Woodward, George Ratcliffe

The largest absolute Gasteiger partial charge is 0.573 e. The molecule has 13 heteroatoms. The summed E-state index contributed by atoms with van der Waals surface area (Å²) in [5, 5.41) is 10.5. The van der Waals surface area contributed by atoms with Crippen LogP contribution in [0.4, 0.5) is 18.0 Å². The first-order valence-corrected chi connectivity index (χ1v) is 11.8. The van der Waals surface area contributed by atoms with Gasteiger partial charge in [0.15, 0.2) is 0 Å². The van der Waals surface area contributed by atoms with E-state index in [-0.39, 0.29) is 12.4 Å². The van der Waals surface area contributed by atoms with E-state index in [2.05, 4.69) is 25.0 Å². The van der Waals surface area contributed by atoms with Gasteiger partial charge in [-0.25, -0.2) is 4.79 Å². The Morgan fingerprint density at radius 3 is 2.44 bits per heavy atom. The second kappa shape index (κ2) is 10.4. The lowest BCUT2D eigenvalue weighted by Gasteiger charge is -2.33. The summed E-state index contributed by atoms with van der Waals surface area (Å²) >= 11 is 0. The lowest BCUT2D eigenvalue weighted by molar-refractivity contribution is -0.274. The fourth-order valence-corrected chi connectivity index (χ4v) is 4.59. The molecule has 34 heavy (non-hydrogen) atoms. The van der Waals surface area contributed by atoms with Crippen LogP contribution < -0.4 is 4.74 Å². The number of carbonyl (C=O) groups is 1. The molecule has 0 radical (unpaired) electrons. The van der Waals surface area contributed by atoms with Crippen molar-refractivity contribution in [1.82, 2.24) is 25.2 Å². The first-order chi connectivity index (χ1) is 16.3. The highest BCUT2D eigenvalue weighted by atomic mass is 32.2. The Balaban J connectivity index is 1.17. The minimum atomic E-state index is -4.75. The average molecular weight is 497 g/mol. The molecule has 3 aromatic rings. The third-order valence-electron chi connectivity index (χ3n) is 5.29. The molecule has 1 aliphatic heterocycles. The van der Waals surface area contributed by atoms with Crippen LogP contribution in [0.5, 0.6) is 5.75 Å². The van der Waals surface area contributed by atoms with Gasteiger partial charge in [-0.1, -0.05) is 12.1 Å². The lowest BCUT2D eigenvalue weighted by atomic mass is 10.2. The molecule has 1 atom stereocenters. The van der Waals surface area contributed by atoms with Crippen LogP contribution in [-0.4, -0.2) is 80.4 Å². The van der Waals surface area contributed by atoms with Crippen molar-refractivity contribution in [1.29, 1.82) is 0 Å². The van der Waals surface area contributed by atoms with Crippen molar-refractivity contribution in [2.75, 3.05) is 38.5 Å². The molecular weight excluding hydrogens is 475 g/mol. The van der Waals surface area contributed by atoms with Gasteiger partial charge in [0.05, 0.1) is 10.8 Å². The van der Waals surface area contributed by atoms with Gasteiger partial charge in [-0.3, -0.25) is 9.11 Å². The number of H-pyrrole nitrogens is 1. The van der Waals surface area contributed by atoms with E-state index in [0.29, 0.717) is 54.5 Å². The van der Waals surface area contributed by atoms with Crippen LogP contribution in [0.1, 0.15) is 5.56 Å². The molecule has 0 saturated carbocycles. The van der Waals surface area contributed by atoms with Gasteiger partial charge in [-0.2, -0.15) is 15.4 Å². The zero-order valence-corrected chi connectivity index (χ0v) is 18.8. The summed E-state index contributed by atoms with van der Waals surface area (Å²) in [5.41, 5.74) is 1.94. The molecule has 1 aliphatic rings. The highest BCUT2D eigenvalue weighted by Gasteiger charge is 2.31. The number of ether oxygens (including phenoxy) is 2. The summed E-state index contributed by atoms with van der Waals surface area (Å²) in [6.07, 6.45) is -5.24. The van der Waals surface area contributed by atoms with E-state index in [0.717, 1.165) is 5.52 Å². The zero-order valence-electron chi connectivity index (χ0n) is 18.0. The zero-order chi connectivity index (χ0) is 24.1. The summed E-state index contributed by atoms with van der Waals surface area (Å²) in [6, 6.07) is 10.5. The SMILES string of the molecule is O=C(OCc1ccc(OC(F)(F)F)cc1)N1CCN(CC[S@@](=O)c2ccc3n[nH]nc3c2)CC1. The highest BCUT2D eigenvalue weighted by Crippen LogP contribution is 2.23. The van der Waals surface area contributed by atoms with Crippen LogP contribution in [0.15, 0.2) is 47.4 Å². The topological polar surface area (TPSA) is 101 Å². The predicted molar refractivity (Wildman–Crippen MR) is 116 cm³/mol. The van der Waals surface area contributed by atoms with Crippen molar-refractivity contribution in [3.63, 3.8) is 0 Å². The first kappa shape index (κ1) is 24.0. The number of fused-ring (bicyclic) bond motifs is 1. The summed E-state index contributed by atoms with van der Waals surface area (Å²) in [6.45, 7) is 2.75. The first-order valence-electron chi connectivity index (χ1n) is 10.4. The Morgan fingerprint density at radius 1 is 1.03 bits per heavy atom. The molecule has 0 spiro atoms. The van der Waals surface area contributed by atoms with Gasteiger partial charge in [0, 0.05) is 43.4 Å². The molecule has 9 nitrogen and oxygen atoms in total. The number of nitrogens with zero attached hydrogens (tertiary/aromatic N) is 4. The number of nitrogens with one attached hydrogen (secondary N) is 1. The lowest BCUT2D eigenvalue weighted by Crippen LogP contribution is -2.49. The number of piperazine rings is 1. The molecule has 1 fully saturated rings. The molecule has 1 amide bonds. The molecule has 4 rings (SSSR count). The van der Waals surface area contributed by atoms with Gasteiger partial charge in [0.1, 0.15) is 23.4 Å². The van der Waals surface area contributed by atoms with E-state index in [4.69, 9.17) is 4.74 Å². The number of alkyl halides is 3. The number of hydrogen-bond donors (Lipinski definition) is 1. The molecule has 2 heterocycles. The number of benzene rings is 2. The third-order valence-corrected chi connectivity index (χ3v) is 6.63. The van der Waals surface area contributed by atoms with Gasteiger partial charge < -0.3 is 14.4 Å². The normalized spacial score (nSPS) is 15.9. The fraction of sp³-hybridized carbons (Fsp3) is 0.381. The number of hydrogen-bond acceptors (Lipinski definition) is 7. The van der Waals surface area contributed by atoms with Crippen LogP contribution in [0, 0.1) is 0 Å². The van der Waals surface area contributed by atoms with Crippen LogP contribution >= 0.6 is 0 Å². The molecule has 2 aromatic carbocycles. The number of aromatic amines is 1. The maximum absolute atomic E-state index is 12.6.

b Birkenhead, Ches (Merseyside) 1848, d Highgate, N London 1934. Harrow Sch and Gonville and Caius Coll Cambridge (BA 1872, MA). Ordained in 1874, he was twice curate at the ‘advanced’ Anglo-catholic parish of St Barnabas Pimlico, 1874-82 and 1894-99 (cf notes on S Baring-Gould); in between, incumbent of Lower Walsingham, Norfolk, and Chelmondiston, Suffolk. 6 ft tall, he ‘cut an imposing figure in clerical dress’; he played the ’cello and euphonium, the latter sometimes in church processions. Around this time he became a co-founder of the Plainsong and Medieval Music Society. From 1899 he was a licensed preacher in London, and joined the staff of St Mark’s Marylebone Rd 1903–06. He then moved to Highgate where he spent his later years. In 1901, following a carol collection 4 years earlier, he co-edited with Dr Chas Wood the first Cowley Carol Book, originally ‘a small volume…for use in the church of St John the Evangelist, Cowley’, Oxford; further vols following in 1902 and 1919. In 1904 he also published Songs of Syon: A Collection of Psalms, Hymns, and Spiritual Songs set, for the most part, to their Ancient Proper Tunes; 4th edn 1923. His characteristically outspoken Preface includes at attack on the barbaric and discourteous ‘mutilation of foreign melodies when wedding them to English words’; an ‘apology for the frequent recurrence of his own initials’; and a request for the prayers of the singers and readers, ‘of their charity’, for the Editor. The total effect was to produce what Routley called ‘a collection of sacred madrigals for domestic devotion’, with ‘tunes of exquisite remoteness from the experience of ordinary congregations’. Further edns followed in 1908 and 1910. At least 4 other collections bear Woodward’s name and imprint, while two typically and joyfully archaic compositions have lasted well; one featured here, and Ding dong! Merrily on high. That carol reflects his own enthusiasm for bellringing; he also kept bees. As a writer, he acknowledged J M Neale (qv) as ‘my master’. He fell out with the compilers of EH, which contains none of his work, but in 1924 he received the Lambeth DMus. He is commemorated at St Augustine’s Highgate, N London. See also the RSCM’s Church Music Quarterly, Dec 2006. No.474.